Brown will take over Mount Olive job June 5
By Turner Walston
Published in News on April 30, 2006 2:09 AM
MOUNT OLIVE -- Assistant Town Manager Charles Brown has had about 10 weeks to learn the ropes -- now, he's ready to take the reins as Mount Olive's town manager.
"(Current Town Manager) Ray McDonald has basically set June 2 as his last day," Brown said. He added he expects to be named town manager effective June 5 at Monday's town board meeting.
Brown, 61, started working under McDonald as the assistant town manager Feb. 14.
"I got about a five-minute notice," he said. "They said, 'We've got a meeting, can you come?'"
Brown said town commissioners gauged his interest in the position when McDonald announced he was considering retirement. "I said yes because I viewed it as an opportunity to help the town of Mount Olive," he said. "That appealed to me."
A native of Iredell County, Brown moved to Mount Olive in 2003. Brown's wife, Joy, is a Mount Olive native and the daughter of former town commissioner Gene Lee.
The move was made when Brown and his wife got the opportunity to purchase Southern Furniture and Interiors. Brown was working in the jewelry industry in Raleigh. "We just decided that that was a good opportunity for us," he said.
Mrs. Brown will continue to handle day-to-day operations at Southern Furniture & Interiors.
"Operating a small municipality is very much akin to operating a small business," Brown said. "A lot of the same principles apply." Management and budgeting are two of those areas, he said.
There are some advantages to working in government, he added. "If you've got a fixed budget, at least you've got an idea of what's going on."
Although he had not worked in municipal government before, Brown is confident in his qualifications and looking forward to the challenge.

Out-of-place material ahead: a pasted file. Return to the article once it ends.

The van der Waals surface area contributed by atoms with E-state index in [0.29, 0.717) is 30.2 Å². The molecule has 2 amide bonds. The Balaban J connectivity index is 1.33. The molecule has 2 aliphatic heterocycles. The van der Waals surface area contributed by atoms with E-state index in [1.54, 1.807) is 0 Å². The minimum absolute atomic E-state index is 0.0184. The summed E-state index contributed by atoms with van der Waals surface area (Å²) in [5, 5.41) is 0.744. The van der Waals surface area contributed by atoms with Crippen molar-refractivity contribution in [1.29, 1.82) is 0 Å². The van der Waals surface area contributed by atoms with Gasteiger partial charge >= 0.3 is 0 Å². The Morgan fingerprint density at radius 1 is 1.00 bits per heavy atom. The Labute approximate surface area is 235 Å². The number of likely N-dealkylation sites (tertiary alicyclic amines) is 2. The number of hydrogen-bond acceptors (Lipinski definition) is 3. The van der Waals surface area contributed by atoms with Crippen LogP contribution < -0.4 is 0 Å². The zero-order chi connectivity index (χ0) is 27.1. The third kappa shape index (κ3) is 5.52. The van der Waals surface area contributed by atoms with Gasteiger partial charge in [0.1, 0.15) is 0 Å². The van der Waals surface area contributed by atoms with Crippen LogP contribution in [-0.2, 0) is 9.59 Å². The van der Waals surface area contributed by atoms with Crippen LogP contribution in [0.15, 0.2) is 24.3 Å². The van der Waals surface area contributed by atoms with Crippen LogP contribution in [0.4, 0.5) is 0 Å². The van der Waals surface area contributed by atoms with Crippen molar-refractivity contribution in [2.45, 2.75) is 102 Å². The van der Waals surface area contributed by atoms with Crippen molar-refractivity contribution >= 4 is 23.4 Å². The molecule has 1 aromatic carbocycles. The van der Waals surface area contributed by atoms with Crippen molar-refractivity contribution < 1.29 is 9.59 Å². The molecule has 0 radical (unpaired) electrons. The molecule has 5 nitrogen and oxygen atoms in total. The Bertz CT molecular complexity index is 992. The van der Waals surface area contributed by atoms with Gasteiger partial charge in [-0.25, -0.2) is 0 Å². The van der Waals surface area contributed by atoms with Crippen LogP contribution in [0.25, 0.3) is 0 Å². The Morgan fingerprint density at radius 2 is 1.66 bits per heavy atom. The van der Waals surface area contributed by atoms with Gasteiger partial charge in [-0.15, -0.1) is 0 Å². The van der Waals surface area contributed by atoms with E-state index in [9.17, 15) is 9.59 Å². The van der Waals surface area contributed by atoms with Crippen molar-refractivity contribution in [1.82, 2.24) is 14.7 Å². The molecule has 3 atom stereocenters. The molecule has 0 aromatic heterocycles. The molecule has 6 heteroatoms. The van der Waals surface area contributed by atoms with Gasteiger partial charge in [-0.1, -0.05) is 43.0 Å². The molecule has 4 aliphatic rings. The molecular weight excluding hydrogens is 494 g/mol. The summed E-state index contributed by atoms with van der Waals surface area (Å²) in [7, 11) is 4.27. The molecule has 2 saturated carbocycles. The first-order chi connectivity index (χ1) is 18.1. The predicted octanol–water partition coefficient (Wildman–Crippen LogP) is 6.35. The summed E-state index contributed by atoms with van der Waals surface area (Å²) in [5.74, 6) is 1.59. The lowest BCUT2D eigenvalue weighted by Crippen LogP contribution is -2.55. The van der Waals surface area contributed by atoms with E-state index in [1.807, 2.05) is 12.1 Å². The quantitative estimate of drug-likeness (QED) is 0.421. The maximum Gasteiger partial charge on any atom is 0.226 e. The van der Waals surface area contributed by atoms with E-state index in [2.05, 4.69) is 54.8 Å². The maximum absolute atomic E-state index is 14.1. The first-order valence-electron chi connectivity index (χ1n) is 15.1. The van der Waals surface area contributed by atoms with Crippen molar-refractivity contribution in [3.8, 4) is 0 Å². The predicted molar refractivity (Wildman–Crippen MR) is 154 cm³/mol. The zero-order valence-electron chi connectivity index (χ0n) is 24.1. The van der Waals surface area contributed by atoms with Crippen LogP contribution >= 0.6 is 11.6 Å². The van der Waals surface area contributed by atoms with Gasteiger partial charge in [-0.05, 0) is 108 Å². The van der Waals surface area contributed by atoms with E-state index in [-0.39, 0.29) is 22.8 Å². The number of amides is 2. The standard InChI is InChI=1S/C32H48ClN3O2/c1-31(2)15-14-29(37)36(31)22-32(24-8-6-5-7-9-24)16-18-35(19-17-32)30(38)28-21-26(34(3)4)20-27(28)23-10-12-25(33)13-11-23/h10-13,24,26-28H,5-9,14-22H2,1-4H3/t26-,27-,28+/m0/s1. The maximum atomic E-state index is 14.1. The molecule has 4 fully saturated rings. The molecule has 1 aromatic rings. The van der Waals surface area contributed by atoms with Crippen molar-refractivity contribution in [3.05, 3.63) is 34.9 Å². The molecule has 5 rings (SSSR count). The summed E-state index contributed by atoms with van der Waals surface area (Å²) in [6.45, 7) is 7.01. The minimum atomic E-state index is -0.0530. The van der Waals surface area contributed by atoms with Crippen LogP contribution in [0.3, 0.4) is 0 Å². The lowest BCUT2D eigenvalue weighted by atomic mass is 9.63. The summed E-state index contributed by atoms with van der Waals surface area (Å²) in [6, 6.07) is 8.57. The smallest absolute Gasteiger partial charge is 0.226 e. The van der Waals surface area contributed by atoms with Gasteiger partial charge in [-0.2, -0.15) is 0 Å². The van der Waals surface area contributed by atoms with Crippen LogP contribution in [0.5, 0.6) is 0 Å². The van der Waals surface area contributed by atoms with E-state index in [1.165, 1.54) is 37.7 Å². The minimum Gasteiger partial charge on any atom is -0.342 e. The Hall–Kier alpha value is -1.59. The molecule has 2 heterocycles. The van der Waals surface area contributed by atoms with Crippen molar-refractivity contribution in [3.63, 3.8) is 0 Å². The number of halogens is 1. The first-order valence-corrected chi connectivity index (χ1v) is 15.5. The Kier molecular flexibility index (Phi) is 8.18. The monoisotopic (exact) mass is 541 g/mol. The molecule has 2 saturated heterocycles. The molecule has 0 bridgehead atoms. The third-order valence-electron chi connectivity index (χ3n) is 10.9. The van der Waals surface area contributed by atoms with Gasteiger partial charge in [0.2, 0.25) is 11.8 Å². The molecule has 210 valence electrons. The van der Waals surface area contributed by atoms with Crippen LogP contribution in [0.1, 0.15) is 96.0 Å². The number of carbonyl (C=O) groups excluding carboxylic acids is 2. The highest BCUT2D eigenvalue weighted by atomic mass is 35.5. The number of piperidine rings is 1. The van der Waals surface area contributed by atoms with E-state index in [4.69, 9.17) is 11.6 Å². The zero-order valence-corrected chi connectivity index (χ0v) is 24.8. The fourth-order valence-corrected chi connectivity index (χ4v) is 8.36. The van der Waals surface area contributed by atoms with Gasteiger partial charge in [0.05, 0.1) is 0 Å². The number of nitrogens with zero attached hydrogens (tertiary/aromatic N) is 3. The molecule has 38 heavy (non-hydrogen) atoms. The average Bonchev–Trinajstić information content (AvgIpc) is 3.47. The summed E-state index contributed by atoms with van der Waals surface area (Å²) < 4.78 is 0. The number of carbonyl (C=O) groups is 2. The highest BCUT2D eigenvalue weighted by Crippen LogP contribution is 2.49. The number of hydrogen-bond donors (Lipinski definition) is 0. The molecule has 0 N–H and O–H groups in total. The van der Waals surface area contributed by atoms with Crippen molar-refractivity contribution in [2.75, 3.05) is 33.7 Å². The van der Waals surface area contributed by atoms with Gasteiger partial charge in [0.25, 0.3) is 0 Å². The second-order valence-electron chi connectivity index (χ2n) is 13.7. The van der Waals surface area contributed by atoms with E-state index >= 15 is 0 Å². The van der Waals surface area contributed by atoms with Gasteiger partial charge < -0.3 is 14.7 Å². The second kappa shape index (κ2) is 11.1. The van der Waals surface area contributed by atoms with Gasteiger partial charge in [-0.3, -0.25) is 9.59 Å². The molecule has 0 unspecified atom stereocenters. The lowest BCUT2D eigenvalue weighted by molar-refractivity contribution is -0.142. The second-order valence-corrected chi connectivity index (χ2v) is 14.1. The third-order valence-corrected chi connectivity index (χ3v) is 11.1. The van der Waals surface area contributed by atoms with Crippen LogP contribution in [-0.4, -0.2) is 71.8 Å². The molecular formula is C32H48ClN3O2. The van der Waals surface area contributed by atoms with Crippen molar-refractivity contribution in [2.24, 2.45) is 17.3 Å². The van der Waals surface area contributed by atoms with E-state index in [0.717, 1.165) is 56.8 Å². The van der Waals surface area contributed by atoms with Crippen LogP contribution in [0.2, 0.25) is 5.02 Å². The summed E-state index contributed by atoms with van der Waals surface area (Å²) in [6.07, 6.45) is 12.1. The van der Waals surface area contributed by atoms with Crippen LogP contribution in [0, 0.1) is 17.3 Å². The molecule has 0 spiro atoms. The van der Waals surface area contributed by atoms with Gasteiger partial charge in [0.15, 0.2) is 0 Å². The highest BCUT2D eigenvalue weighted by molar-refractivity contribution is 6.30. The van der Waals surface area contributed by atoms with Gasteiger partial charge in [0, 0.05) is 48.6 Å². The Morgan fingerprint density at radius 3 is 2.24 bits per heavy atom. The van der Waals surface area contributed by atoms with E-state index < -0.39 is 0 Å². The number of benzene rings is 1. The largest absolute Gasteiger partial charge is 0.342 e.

"I'm excited about it," Brown said. "I enjoy working for the town and with the other employees of Mount Olive. I think the board members are very dedicated for the well-being of Mount Olive. The mayor has a very forward-thinking attitude about seeing Mount Olive grow and prosper."
Brown said his familiarity with Mount Olive made him the best candidate.
"I really think the big thing is having someone in the town manager position that's got the best interests of the town at heart," Brown said. McDonald has been a "prime example" of that kind of manager, Brown said. Although McDonald will retire on June 1, Brown doesn't expect him to disappear from public service. "I suspect he will probably still stay very closely associated with the town."
Brown said several upcoming projects will keep him busy. Once work is completed on water and sewer lines at Mount Olive College, the college will turn that infrastructure over to the town. The town's public works officials are also working to handle infiltration and inflow problems in the town's sewer lines.
Mount Olive has grown since his move here three years ago, Brown said. Then, there were nearly 20 vacant businesses downtown, he said. "Today, there's three or four." He pointed to companies that have made Mount Olive their home, like Mt. Olive Pickle, Andy's and Southern Bank, as instrumental in the town's growth.
"I feel very comfortable, with the backing of not just the town employees but of the business owners in Mount Olive as well," Brown said.
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